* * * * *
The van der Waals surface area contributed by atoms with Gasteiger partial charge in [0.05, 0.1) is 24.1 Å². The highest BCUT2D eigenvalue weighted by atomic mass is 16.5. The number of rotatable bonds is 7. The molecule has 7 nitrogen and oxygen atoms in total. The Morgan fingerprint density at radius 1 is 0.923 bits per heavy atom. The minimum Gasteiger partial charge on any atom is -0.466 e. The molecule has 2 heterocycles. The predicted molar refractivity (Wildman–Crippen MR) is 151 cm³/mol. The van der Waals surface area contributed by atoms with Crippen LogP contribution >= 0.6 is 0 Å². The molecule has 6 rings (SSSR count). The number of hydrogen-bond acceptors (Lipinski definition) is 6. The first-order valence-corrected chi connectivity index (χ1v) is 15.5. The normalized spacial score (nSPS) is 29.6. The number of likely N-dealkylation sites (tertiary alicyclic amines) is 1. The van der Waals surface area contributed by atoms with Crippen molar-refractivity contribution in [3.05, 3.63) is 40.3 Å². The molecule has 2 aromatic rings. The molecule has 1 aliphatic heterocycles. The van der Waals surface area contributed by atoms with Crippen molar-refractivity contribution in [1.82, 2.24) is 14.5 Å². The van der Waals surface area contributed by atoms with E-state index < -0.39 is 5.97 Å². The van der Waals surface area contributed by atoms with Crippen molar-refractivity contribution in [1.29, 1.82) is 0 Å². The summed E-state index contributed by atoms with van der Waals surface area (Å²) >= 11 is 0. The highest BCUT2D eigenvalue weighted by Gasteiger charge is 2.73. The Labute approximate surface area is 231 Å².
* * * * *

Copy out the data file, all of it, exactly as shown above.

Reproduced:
The van der Waals surface area contributed by atoms with Gasteiger partial charge in [0.05, 0.1) is 24.1 Å². The highest BCUT2D eigenvalue weighted by atomic mass is 16.5. The number of rotatable bonds is 7. The molecule has 7 nitrogen and oxygen atoms in total. The Morgan fingerprint density at radius 1 is 0.923 bits per heavy atom. The minimum Gasteiger partial charge on any atom is -0.466 e. The molecule has 2 heterocycles. The predicted molar refractivity (Wildman–Crippen MR) is 151 cm³/mol. The van der Waals surface area contributed by atoms with Crippen LogP contribution >= 0.6 is 0 Å². The molecule has 6 rings (SSSR count). The number of hydrogen-bond acceptors (Lipinski definition) is 6. The first-order valence-corrected chi connectivity index (χ1v) is 15.5. The normalized spacial score (nSPS) is 29.6. The number of likely N-dealkylation sites (tertiary alicyclic amines) is 1. The van der Waals surface area contributed by atoms with Crippen molar-refractivity contribution in [3.05, 3.63) is 40.3 Å². The molecule has 2 aromatic rings. The molecule has 1 aliphatic heterocycles. The van der Waals surface area contributed by atoms with Crippen molar-refractivity contribution in [1.82, 2.24) is 14.5 Å². The van der Waals surface area contributed by atoms with E-state index < -0.39 is 5.97 Å². The van der Waals surface area contributed by atoms with Crippen molar-refractivity contribution in [1.29, 1.82) is 0 Å². The summed E-state index contributed by atoms with van der Waals surface area (Å²) >= 11 is 0. The highest BCUT2D eigenvalue weighted by Gasteiger charge is 2.73. The Labute approximate surface area is 231 Å².